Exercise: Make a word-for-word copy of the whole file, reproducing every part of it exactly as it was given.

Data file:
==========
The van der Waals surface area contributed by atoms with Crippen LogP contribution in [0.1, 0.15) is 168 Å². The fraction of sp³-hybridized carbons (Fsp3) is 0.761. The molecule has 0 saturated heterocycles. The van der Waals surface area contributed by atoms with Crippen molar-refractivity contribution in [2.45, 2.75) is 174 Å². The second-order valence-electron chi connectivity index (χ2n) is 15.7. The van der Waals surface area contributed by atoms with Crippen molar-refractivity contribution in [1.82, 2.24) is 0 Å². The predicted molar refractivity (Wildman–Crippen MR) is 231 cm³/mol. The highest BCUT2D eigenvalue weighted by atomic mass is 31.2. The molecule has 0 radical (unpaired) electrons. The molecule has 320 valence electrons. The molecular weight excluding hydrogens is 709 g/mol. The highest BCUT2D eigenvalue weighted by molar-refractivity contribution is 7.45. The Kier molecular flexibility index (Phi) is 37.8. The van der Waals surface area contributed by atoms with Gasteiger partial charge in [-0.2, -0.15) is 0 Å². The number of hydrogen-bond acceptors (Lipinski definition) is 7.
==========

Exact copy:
The van der Waals surface area contributed by atoms with Crippen LogP contribution in [0.1, 0.15) is 168 Å². The fraction of sp³-hybridized carbons (Fsp3) is 0.761. The molecule has 0 saturated heterocycles. The van der Waals surface area contributed by atoms with Crippen molar-refractivity contribution in [2.45, 2.75) is 174 Å². The second-order valence-electron chi connectivity index (χ2n) is 15.7. The van der Waals surface area contributed by atoms with Crippen molar-refractivity contribution in [1.82, 2.24) is 0 Å². The predicted molar refractivity (Wildman–Crippen MR) is 231 cm³/mol. The highest BCUT2D eigenvalue weighted by atomic mass is 31.2. The molecule has 0 radical (unpaired) electrons. The molecule has 320 valence electrons. The molecular weight excluding hydrogens is 709 g/mol. The highest BCUT2D eigenvalue weighted by molar-refractivity contribution is 7.45. The Kier molecular flexibility index (Phi) is 37.8. The van der Waals surface area contributed by atoms with Gasteiger partial charge in [-0.2, -0.15) is 0 Å². The number of hydrogen-bond acceptors (Lipinski definition) is 7.